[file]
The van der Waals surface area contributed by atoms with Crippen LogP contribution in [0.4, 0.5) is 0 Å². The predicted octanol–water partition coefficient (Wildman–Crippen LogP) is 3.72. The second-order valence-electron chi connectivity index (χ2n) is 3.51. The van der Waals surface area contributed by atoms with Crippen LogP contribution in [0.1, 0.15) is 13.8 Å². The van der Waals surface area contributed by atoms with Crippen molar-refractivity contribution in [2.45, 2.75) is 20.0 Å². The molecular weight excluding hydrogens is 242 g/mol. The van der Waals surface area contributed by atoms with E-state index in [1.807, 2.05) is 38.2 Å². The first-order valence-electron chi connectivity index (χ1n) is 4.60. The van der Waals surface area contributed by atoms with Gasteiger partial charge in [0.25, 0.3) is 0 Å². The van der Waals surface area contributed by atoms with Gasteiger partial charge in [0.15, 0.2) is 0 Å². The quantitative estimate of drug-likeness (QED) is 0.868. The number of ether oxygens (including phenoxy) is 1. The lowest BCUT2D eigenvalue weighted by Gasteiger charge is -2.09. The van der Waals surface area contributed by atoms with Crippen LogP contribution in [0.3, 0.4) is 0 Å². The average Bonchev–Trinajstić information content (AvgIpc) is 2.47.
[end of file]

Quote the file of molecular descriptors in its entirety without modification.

The van der Waals surface area contributed by atoms with Crippen LogP contribution in [0.4, 0.5) is 0 Å². The predicted octanol–water partition coefficient (Wildman–Crippen LogP) is 3.72. The second-order valence-electron chi connectivity index (χ2n) is 3.51. The van der Waals surface area contributed by atoms with Crippen LogP contribution in [0.1, 0.15) is 13.8 Å². The van der Waals surface area contributed by atoms with Crippen molar-refractivity contribution in [2.45, 2.75) is 20.0 Å². The molecular weight excluding hydrogens is 242 g/mol. The van der Waals surface area contributed by atoms with E-state index in [1.807, 2.05) is 38.2 Å². The first-order valence-electron chi connectivity index (χ1n) is 4.60. The van der Waals surface area contributed by atoms with Gasteiger partial charge in [0.25, 0.3) is 0 Å². The van der Waals surface area contributed by atoms with Gasteiger partial charge in [0.15, 0.2) is 0 Å². The quantitative estimate of drug-likeness (QED) is 0.868. The number of ether oxygens (including phenoxy) is 1. The lowest BCUT2D eigenvalue weighted by Gasteiger charge is -2.09. The van der Waals surface area contributed by atoms with Crippen LogP contribution in [0.3, 0.4) is 0 Å². The average Bonchev–Trinajstić information content (AvgIpc) is 2.47.